Things You Need To Know About Card Authorization
Have you ever wondered what happens “behind the scenes” when you hit the ‘Pay’ button on a website? When you make a purchase with a credit or debit card, a card authorization request is sent to the issuer to verify that the card is valid. Here’s how.
Credit card authorization is an approval that the customer has sufficient funds on their card to pay for the transaction. This is the approval from an issuer, usually through a credit card processor. If the customer details are correct and there are enough funds in their account, the specified amount is held and then deducted from customer’s credit limit.
Let’s dive deeper into the process.
Whenever a transaction is made with a credit or debit card, the merchant sends a request to the acquirer, usually through a credit card processor, such as SecurionPay. Then, the acquirer submits a request to the issuer (What is an issuing bank?) to review the customer’s account, check if the customer’s card is valid and whether they have the required funds to complete the transaction.
If there are enough funds to cover the cost of the sale, the authorization hold is placed on the customer’s account, so the credit line is reduced by the amount of the sale. This means that, in return, the acquirer gets a code of approval or error code. As you might guess, if an error code is issued, the transaction was not completed.
By placing an authorization hold for credit or debit card transaction, merchants can protect their business from fraud or chargebacks. They can block funds temporarily for a transaction to verify it and make sure they will get paid.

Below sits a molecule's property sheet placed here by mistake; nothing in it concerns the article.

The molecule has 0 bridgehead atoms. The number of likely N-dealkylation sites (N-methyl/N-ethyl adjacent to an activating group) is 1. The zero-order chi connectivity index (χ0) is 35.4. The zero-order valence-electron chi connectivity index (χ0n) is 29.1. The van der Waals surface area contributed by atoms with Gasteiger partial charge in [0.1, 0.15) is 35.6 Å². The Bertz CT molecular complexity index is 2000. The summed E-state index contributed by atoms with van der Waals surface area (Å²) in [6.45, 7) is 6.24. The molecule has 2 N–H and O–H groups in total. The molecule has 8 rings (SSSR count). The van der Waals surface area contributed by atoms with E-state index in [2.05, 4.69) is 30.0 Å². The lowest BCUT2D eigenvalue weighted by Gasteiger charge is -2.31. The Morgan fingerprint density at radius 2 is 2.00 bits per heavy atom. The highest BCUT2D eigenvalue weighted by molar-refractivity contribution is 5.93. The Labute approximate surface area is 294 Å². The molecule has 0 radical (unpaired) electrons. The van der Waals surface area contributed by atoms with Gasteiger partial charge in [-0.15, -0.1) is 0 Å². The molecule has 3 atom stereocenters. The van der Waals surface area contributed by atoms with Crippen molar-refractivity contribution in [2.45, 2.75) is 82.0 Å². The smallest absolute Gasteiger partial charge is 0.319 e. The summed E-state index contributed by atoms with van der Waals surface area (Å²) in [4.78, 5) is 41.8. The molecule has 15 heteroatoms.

What happens with the ‘authorization hold’? In short, it is removed when a merchant captures the charge or when the authorization expires (after 5 days). Blocking funds on the customer’s card gives some time to verify and then capture the funds to complete a transaction.
Here’s how the process looks when the authorization fails.
Most payment processors notify online customers about failures automatically by displaying a certain notification of why their transaction was not completed. On the other hand, a merchant can see the cause of the failure, identified by its error code. The error codes can differ based on the acquirer. These could be some technical issues or problems with the information sent to the processor, such as a wrong configuration, missing value in the online form, etc. In many cases, error codes are usually related to a customer’s account.
Latest posts by Sandra Wróbel-Konior (see all)
- The biggest PSD2 and SCA concerns and how they can impact your business - June 25, 2019
- How to protect your dating business from fraud - June 12, 2019
- Fintech blogs and services worth following. 2019 edition - April 8, 2019